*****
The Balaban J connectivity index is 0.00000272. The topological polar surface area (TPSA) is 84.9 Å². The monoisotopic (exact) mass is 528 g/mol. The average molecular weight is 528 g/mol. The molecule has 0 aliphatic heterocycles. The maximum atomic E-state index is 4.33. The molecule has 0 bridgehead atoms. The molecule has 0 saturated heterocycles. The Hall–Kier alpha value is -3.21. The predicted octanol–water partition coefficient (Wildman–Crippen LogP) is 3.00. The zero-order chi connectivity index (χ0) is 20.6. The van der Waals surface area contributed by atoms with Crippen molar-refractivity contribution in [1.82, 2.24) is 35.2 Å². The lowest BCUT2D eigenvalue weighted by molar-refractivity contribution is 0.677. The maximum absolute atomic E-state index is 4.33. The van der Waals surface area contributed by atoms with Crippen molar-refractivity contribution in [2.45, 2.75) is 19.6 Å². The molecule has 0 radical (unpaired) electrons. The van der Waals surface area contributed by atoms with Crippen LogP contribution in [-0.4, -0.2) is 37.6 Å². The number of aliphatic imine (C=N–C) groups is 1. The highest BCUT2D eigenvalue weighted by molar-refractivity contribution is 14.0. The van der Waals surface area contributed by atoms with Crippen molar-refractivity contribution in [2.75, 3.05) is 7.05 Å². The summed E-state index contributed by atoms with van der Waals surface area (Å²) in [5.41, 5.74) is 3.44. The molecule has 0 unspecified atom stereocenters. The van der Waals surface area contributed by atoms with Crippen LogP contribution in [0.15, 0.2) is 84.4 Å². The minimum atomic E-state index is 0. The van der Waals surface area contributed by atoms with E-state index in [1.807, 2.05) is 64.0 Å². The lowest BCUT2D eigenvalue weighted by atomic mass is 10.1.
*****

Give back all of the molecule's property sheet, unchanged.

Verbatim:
The Balaban J connectivity index is 0.00000272. The topological polar surface area (TPSA) is 84.9 Å². The monoisotopic (exact) mass is 528 g/mol. The average molecular weight is 528 g/mol. The molecule has 0 aliphatic heterocycles. The maximum atomic E-state index is 4.33. The molecule has 0 bridgehead atoms. The molecule has 0 saturated heterocycles. The Hall–Kier alpha value is -3.21. The predicted octanol–water partition coefficient (Wildman–Crippen LogP) is 3.00. The zero-order chi connectivity index (χ0) is 20.6. The van der Waals surface area contributed by atoms with Crippen molar-refractivity contribution in [1.82, 2.24) is 35.2 Å². The lowest BCUT2D eigenvalue weighted by molar-refractivity contribution is 0.677. The maximum absolute atomic E-state index is 4.33. The van der Waals surface area contributed by atoms with Crippen molar-refractivity contribution in [2.45, 2.75) is 19.6 Å². The molecule has 0 radical (unpaired) electrons. The van der Waals surface area contributed by atoms with Crippen LogP contribution in [-0.4, -0.2) is 37.6 Å². The number of aliphatic imine (C=N–C) groups is 1. The highest BCUT2D eigenvalue weighted by molar-refractivity contribution is 14.0. The van der Waals surface area contributed by atoms with Crippen molar-refractivity contribution in [2.75, 3.05) is 7.05 Å². The summed E-state index contributed by atoms with van der Waals surface area (Å²) in [5.41, 5.74) is 3.44. The molecule has 0 unspecified atom stereocenters. The van der Waals surface area contributed by atoms with Crippen LogP contribution in [0.15, 0.2) is 84.4 Å². The minimum atomic E-state index is 0. The van der Waals surface area contributed by atoms with E-state index in [1.807, 2.05) is 64.0 Å². The lowest BCUT2D eigenvalue weighted by atomic mass is 10.1.